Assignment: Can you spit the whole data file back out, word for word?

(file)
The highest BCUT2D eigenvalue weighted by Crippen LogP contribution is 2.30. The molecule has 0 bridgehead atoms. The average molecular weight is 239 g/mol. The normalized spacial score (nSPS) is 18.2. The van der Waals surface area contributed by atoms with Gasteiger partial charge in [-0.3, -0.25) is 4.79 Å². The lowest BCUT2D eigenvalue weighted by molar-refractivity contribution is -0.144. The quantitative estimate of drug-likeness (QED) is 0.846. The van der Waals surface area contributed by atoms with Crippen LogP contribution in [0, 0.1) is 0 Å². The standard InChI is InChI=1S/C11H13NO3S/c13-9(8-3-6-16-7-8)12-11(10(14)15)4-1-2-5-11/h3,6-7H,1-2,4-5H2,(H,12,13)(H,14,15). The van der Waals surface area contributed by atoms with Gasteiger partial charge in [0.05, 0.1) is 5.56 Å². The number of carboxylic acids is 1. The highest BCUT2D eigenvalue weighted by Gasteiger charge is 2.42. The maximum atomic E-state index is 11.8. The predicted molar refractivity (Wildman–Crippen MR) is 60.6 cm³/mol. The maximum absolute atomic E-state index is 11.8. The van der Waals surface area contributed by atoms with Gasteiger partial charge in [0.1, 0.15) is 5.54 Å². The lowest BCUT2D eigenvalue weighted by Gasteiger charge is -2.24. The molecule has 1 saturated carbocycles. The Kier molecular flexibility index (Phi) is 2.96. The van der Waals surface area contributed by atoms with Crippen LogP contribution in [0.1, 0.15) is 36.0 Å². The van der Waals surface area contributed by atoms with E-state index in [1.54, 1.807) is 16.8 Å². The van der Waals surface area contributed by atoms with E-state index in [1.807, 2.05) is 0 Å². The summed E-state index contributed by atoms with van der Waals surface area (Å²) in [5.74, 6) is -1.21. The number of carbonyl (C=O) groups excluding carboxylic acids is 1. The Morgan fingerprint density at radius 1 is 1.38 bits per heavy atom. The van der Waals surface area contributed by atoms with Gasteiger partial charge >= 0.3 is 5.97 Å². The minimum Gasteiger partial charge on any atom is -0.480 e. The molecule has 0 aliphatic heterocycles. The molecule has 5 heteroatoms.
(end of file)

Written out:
The highest BCUT2D eigenvalue weighted by Crippen LogP contribution is 2.30. The molecule has 0 bridgehead atoms. The average molecular weight is 239 g/mol. The normalized spacial score (nSPS) is 18.2. The van der Waals surface area contributed by atoms with Gasteiger partial charge in [-0.3, -0.25) is 4.79 Å². The lowest BCUT2D eigenvalue weighted by molar-refractivity contribution is -0.144. The quantitative estimate of drug-likeness (QED) is 0.846. The van der Waals surface area contributed by atoms with Crippen LogP contribution in [0, 0.1) is 0 Å². The standard InChI is InChI=1S/C11H13NO3S/c13-9(8-3-6-16-7-8)12-11(10(14)15)4-1-2-5-11/h3,6-7H,1-2,4-5H2,(H,12,13)(H,14,15). The van der Waals surface area contributed by atoms with Gasteiger partial charge in [0.05, 0.1) is 5.56 Å². The number of carboxylic acids is 1. The highest BCUT2D eigenvalue weighted by Gasteiger charge is 2.42. The maximum atomic E-state index is 11.8. The predicted molar refractivity (Wildman–Crippen MR) is 60.6 cm³/mol. The maximum absolute atomic E-state index is 11.8. The van der Waals surface area contributed by atoms with Gasteiger partial charge in [0.1, 0.15) is 5.54 Å². The lowest BCUT2D eigenvalue weighted by Gasteiger charge is -2.24. The molecule has 1 saturated carbocycles. The Kier molecular flexibility index (Phi) is 2.96. The van der Waals surface area contributed by atoms with Crippen LogP contribution in [0.1, 0.15) is 36.0 Å². The van der Waals surface area contributed by atoms with E-state index in [1.54, 1.807) is 16.8 Å². The van der Waals surface area contributed by atoms with E-state index in [1.807, 2.05) is 0 Å². The summed E-state index contributed by atoms with van der Waals surface area (Å²) in [5.74, 6) is -1.21. The number of carbonyl (C=O) groups excluding carboxylic acids is 1. The Morgan fingerprint density at radius 1 is 1.38 bits per heavy atom. The van der Waals surface area contributed by atoms with Gasteiger partial charge >= 0.3 is 5.97 Å². The minimum Gasteiger partial charge on any atom is -0.480 e. The molecule has 0 aliphatic heterocycles. The molecule has 5 heteroatoms.